Gravity Rush Review
An apple falls from the tree, striking the head of Sir Issac Newton. Curious, he first described the phenomenon that kept people and objects from floating off into space. He found, during a little relaxing time under a tree, that objects are pulled towards larger objects by some magical, invisible force. He later went on to call this force ‘gravity’. Just as gravity was first questioned with an apple falling from a tree, Gravity Rush’s opening scene involves an apple falling form the tree. From then on you not only understand gravity, but get to control it. Initially thought to be one of the PlayStation Vita’s shinning games, does Gravity Rush live up to its pre-release hype? Close. Is there something here truly amazing? Close.
Gravity Rush’s main character, and who you will be playing as, is Kat. Kat is the superhero of this tale who fell from the sky and lost the memories of her past, not knowing who she truly is. Along with her cat Dusty, Kat has the ability to alter gravity as she sees fit. Using her abilities to save Hekseville from the nevi, reddish black creatures, she slowly begins to realize her purpose in life – to be a savior of the people.
Though through most of the game using Kat’s powers makes her more of an outcast than a hero, the story that is told is rather brilliant and enjoyable. The ending of the game comes too quick with not enough being actually wrapped up, leaving you wanting more – but not in a good way. Through in-game conversations and comic book-esqu cut scenes, the story of Gravity Rush is unfolded before your eyes. I say eyes as there is little to no actual voice dialogue in the whole game.
Gravity Rush is a stunningly beautiful game. With the whole game featuring a hand-drawn art style, it is enjoyable and pleasing to look at. The character models are the true eye candy in the game though as the levels you play through aren’t anything spectacular. My personal favorite parts of the game are actually when you learn more about the story in the game as these normally come to you through a series of comic book frames. Moving the PlayStation Vita around, you can view different angles of each of the various slides, giving them an almost 3D look to them; like you are looking through a window into another universe.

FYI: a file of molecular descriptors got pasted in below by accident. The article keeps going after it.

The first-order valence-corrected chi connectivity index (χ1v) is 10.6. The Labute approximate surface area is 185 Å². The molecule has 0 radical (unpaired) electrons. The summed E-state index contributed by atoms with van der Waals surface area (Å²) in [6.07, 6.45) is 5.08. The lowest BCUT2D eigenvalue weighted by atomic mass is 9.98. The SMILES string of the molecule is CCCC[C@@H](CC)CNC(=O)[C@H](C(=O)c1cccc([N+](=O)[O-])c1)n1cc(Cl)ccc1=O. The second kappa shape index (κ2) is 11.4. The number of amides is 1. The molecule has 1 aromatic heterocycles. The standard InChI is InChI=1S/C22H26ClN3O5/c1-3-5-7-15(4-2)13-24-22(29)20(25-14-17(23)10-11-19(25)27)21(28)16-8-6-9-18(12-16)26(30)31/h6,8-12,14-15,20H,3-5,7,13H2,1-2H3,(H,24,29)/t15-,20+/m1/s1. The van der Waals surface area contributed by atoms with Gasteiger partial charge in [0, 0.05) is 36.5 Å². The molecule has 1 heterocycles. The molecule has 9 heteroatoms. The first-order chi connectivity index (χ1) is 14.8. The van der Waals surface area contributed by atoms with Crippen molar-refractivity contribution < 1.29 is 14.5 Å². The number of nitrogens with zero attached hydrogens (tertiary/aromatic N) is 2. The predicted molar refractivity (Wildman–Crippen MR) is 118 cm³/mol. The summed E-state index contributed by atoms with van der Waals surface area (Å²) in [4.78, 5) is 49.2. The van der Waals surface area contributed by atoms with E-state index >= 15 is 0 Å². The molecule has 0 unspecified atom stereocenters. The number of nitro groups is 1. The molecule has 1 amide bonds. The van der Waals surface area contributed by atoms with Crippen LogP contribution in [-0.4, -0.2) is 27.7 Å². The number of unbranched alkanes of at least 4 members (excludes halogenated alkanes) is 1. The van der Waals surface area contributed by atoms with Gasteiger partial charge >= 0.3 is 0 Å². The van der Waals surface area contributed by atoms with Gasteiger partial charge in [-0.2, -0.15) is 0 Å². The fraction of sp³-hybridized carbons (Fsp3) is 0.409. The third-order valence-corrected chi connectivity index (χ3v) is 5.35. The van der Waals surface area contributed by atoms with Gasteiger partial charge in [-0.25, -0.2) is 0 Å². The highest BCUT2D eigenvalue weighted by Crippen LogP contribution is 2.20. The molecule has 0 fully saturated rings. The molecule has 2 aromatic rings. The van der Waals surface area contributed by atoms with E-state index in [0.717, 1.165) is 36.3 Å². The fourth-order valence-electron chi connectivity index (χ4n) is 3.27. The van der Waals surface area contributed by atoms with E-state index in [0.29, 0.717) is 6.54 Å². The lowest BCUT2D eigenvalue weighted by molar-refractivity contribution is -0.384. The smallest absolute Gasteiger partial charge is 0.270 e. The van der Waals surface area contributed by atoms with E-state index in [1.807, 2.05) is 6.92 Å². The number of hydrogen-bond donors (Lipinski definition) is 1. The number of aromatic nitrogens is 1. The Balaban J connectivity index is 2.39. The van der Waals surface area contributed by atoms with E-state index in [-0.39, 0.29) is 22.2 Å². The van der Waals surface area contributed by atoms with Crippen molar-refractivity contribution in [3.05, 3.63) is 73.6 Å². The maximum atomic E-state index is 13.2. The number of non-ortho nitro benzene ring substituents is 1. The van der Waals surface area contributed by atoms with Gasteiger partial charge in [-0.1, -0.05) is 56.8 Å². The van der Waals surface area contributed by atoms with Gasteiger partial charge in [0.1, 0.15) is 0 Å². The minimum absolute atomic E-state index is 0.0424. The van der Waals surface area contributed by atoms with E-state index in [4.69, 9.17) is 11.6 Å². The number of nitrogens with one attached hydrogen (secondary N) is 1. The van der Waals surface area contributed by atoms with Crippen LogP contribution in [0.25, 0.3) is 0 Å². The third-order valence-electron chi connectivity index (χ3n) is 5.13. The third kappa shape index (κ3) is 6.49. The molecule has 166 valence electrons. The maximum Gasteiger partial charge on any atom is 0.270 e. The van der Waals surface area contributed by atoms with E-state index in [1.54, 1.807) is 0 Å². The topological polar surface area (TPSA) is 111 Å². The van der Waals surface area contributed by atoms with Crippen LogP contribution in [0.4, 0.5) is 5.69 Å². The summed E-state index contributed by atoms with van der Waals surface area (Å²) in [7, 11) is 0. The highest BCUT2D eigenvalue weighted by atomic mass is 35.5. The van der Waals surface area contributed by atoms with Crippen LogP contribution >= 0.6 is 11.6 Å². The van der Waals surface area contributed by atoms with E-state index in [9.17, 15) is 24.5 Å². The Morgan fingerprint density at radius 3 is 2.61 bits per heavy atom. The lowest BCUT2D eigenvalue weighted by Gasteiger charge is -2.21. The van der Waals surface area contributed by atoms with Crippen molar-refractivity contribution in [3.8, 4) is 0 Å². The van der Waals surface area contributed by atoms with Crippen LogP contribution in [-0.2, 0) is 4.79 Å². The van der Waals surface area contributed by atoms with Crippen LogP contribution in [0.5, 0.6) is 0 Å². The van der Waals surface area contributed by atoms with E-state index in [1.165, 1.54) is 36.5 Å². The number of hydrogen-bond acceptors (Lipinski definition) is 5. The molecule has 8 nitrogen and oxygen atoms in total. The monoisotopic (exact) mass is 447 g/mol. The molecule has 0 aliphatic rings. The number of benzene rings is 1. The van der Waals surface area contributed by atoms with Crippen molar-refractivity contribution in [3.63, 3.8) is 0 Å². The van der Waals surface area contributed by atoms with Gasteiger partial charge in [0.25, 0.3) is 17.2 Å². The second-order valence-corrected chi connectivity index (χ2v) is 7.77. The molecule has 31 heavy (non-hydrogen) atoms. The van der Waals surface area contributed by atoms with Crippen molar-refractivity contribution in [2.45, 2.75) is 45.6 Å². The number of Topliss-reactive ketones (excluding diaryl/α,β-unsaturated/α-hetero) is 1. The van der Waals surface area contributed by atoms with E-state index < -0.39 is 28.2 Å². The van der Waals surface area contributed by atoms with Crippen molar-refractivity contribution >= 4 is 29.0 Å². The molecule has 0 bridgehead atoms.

Within the first few minutes of gameplay you are able to control Kat’s gravity-manipulating powers. Starting off with full control of gravity is actually a rather daunting skill that needs to be mastered as it is very easy, and will happen a lot, to lose your sense of direction; not know which way is up. Through a rather extensive tutorial though you will slowly become more adapt at controlling Kat through her shifts in gravity. There is no other feeling quite like altering gravity to float in mid-air, then switching gravity to run along the side of a build or to move across a giant crevices. Using the right analog stick, or the motion sensor within the PS Vita, you can control where you want Kat to switch gravity to. This not only is a fun and exciting way of getting around the town of Hekseville, but also makes the fighting, at least initially, very enjoyable as countless means of attack open up.
Luckily with the gravity manipulation so easy and enjoyable to do, you will find that going after all the “hidden” gems around the world quite fun. Collecting these gems will give you points to use to upgrade the various skills and abilities of Kat; be that a longer time you can manipulate gravity, more fighting moves, more health and so on.
As I briefly hinted at earlier, the combat within Gravity Rush becomes stagnant after awhile. Starting the game off using gravity as one of your various tools to dispatch your enemies with is a blast. See enemies off in the distance standing on a wall? Flip the gravity so they are “below” you and use a drop kick to quickly take them out. Watch out though as you need to remember which way the gravity is pulling you. Take one wrong step and you could be flying off into space if you’re not careful. The novelty though of the combat starts to wear off within the first couple of hours of Gravity Rush and eventually becomes bland and boring; almost to the point you dread when you see another fight coming.
A move you learn early in the game grants you the ability to use that drop kick from the air onto your enemies. The issue with this is that the move doesn’t lock on to the enemy. You can slightly control your path as you bring down the pain, but if the enemy moves, you will go sailing by, having to adjust gravity again to line up another shot. Eventually you will learn a move that will actually lock on to the weak point on an enemy’s back, which will inevitably mean that this new skill will be your only real means of attack for airborne enemies. Though this move has a cool-down time, I spent the vast majority of my battles using this move, then running away to where the navi won’t attack to wait for the cool-down to end.
Making your way through Gravity Rush you will unlock challenges that can be completed with the rewards of gems to use to power up Kat. These are enjoyable, for the most part, and offer things to do outside of the combat. The results of your challenge missions will be upload to an online leaderboard so you can see how you stack up against everyone else.
Gravity Rush was build to be one of the PlayStation Vita’s best games. Though its combat falls flat quickly into the game, the real reason to pick this title up is to see the amazing world of Kat’s and the adventure she embarks on. Watching the beautiful visuals of Gravity Rush is enough reason to pick this title up.